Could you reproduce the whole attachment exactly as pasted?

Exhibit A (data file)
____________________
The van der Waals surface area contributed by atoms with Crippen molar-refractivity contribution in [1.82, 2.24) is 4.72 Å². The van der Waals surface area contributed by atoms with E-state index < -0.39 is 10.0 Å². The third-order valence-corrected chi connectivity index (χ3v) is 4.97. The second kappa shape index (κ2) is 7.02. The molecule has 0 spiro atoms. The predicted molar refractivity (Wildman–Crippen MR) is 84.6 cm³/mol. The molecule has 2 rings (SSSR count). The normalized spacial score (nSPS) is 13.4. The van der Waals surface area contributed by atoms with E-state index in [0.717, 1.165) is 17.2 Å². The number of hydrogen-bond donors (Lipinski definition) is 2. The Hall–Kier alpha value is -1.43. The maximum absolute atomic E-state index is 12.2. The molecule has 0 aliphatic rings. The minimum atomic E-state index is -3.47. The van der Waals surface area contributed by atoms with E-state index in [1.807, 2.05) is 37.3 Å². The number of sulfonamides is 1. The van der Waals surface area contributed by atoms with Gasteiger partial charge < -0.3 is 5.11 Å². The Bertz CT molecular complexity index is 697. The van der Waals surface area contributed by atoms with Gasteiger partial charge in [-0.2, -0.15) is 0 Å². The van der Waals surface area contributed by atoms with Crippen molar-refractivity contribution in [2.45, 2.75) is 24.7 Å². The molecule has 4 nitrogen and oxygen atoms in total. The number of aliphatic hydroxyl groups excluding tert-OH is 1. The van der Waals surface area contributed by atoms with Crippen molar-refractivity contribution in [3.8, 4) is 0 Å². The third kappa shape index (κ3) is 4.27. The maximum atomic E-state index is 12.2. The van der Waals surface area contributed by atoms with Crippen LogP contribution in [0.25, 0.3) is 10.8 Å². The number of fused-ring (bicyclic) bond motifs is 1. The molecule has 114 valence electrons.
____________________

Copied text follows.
The van der Waals surface area contributed by atoms with Crippen molar-refractivity contribution in [1.82, 2.24) is 4.72 Å². The van der Waals surface area contributed by atoms with E-state index < -0.39 is 10.0 Å². The third-order valence-corrected chi connectivity index (χ3v) is 4.97. The second kappa shape index (κ2) is 7.02. The molecule has 0 spiro atoms. The predicted molar refractivity (Wildman–Crippen MR) is 84.6 cm³/mol. The molecule has 2 rings (SSSR count). The normalized spacial score (nSPS) is 13.4. The van der Waals surface area contributed by atoms with E-state index in [0.717, 1.165) is 17.2 Å². The number of hydrogen-bond donors (Lipinski definition) is 2. The Hall–Kier alpha value is -1.43. The maximum absolute atomic E-state index is 12.2. The molecule has 0 aliphatic rings. The minimum atomic E-state index is -3.47. The van der Waals surface area contributed by atoms with E-state index in [1.807, 2.05) is 37.3 Å². The number of sulfonamides is 1. The van der Waals surface area contributed by atoms with Gasteiger partial charge < -0.3 is 5.11 Å². The Bertz CT molecular complexity index is 697. The van der Waals surface area contributed by atoms with Gasteiger partial charge in [-0.2, -0.15) is 0 Å². The van der Waals surface area contributed by atoms with Crippen molar-refractivity contribution in [2.45, 2.75) is 24.7 Å². The molecule has 4 nitrogen and oxygen atoms in total. The number of aliphatic hydroxyl groups excluding tert-OH is 1. The van der Waals surface area contributed by atoms with Crippen molar-refractivity contribution in [3.8, 4) is 0 Å². The third kappa shape index (κ3) is 4.27. The maximum atomic E-state index is 12.2. The van der Waals surface area contributed by atoms with Crippen LogP contribution in [0.25, 0.3) is 10.8 Å². The number of fused-ring (bicyclic) bond motifs is 1. The molecule has 114 valence electrons.